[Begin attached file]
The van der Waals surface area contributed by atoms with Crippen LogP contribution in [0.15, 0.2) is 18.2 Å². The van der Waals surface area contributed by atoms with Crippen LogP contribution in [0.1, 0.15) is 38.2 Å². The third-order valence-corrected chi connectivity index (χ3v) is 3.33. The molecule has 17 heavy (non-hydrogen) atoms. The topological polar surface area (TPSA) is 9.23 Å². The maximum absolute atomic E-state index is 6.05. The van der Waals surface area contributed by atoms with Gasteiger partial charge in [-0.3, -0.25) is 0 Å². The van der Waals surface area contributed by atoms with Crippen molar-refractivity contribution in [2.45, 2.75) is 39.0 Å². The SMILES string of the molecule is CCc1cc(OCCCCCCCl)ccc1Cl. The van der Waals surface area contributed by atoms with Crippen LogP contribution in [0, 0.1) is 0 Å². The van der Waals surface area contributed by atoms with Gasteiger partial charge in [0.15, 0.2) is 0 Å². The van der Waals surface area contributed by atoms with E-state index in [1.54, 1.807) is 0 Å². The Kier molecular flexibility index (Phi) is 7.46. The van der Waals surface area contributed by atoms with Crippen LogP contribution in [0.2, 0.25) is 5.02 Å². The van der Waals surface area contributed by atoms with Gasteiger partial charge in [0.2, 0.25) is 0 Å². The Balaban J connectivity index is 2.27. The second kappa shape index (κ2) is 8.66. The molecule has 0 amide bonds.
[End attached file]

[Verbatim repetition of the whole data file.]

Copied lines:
The van der Waals surface area contributed by atoms with Crippen LogP contribution in [0.15, 0.2) is 18.2 Å². The van der Waals surface area contributed by atoms with Crippen LogP contribution in [0.1, 0.15) is 38.2 Å². The third-order valence-corrected chi connectivity index (χ3v) is 3.33. The molecule has 17 heavy (non-hydrogen) atoms. The topological polar surface area (TPSA) is 9.23 Å². The maximum absolute atomic E-state index is 6.05. The van der Waals surface area contributed by atoms with Gasteiger partial charge in [-0.3, -0.25) is 0 Å². The van der Waals surface area contributed by atoms with Crippen molar-refractivity contribution in [2.45, 2.75) is 39.0 Å². The SMILES string of the molecule is CCc1cc(OCCCCCCCl)ccc1Cl. The van der Waals surface area contributed by atoms with Crippen LogP contribution in [0, 0.1) is 0 Å². The van der Waals surface area contributed by atoms with Gasteiger partial charge in [0.15, 0.2) is 0 Å². The van der Waals surface area contributed by atoms with E-state index in [1.54, 1.807) is 0 Å². The Kier molecular flexibility index (Phi) is 7.46. The van der Waals surface area contributed by atoms with Crippen LogP contribution in [0.2, 0.25) is 5.02 Å². The van der Waals surface area contributed by atoms with Gasteiger partial charge in [0.2, 0.25) is 0 Å². The Balaban J connectivity index is 2.27. The second kappa shape index (κ2) is 8.66. The molecule has 0 amide bonds.